Working as a teaching assistant implies a very wide variety of experiences. For some, it’s a full semester of two hours sitting in a lonely office every week and very little else. For others, it requires two new lesson plans every week, with staggering piles of homework and tests to grade. For me, being a TA has landed somewhere in the middle of these two extremes. I’ve had my hours of boredom in the office and I’ve had stacks of grading to do. The most notable thing about my experience as a TA is that I’ve mostly worked with graduate students, who claim to be a different breed from undergraduates. In that sense, I feel like my experience has been a little atypical, devoid of the frustrations usually referred to by popular representations of academia (I’m looking at you, PhD Comics).
Despite the atypical nature of my experience, there are at least a couple things that I’ve come across that seem to be common threads for TAs. First is the frustrating duty of enforcing the rules set down by the professor and the University. There always seems to be at least one person that neglects or ignores his responsibilities as a student. TAs are usually not the ultimate authorities but they do bear a responsibility to keep people honest. It’s frustrating to work with people who are unwilling to make the effort to engage, or are blind to the effect their ambivalence has on those around them.
That being said, there are significant upsides to being a TA which often outnumber the negative aspects. Being a teaching assistant always brings the potential for engaging and educational interactions with students. While these interactions are often superficial they also contain the potential to be meaningful for both the student and the TA. On the student side, engaging with the TA shows dedication to learning and succeeding in class. It also gives undergraduates an opportunity to speak with someone that has taken a deeper interest in academics and may have some advice about careers. For the TA, speaking with students can deepen their understanding of the class’ subject. Being responsible for someone else understanding difficult concepts can clarify and sharpen one’s own understanding.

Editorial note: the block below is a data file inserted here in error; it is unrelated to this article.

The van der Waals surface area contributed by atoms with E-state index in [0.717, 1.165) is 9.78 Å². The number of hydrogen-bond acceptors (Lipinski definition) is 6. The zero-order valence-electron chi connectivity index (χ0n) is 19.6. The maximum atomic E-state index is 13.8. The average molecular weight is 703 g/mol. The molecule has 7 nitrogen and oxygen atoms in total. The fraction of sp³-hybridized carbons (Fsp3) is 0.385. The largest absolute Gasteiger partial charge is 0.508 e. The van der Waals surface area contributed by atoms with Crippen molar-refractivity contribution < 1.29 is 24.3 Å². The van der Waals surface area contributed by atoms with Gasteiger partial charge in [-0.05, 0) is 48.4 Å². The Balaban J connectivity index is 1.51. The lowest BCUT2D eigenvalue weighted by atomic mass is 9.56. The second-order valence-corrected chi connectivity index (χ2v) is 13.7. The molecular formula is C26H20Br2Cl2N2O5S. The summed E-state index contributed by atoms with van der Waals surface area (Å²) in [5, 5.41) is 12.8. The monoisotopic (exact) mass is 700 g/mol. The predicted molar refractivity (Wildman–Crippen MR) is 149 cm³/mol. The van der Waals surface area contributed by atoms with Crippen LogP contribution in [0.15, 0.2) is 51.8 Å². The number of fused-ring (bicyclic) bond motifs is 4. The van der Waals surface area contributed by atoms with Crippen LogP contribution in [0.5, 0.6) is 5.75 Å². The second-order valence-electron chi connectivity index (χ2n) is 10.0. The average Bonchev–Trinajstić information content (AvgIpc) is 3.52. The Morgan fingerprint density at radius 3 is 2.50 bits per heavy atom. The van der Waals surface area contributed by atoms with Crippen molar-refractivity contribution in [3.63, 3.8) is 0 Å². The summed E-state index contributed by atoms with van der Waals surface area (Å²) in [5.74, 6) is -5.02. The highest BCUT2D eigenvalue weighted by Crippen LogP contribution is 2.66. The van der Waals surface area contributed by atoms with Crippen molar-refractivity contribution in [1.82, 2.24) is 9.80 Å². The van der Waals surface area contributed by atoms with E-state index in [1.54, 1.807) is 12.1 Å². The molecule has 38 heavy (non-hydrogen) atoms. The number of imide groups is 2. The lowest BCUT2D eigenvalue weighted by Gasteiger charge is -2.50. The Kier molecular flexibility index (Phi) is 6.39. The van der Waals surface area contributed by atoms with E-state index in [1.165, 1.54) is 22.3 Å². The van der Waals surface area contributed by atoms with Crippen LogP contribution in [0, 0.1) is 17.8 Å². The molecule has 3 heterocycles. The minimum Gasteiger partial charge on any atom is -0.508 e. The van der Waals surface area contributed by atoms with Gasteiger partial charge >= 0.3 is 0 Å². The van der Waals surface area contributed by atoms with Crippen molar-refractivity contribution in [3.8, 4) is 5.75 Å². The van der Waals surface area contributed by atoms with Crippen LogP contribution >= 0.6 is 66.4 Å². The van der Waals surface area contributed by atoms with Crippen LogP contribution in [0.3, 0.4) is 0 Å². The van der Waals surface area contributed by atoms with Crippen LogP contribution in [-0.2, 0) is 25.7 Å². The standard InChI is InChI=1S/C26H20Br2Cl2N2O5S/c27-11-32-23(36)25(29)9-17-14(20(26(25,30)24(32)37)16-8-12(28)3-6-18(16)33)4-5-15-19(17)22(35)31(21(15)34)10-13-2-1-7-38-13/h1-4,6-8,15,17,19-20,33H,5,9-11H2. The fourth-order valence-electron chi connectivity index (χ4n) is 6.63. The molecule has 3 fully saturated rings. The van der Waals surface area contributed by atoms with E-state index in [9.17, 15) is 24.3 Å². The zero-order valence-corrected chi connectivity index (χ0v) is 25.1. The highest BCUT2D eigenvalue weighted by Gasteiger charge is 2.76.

Working as a TA always reminds me of a saying I once heard: ‘you can’t truly understand something until you can bring about that understanding in others.’ That is more relevant for some TAs than others. Teaching an entire class on the history of planning in the United States is probably a bit more revelatory than helping half a dozen students with their GIS problem sets over the course of a semester. That being said, I think working as a TA has helped me refine not only my professional interests (do I want to be a teacher?), but my pedagogical interests as well (what do I want to teach and how?). It has made me a better student, a better teacher, and a better person all around.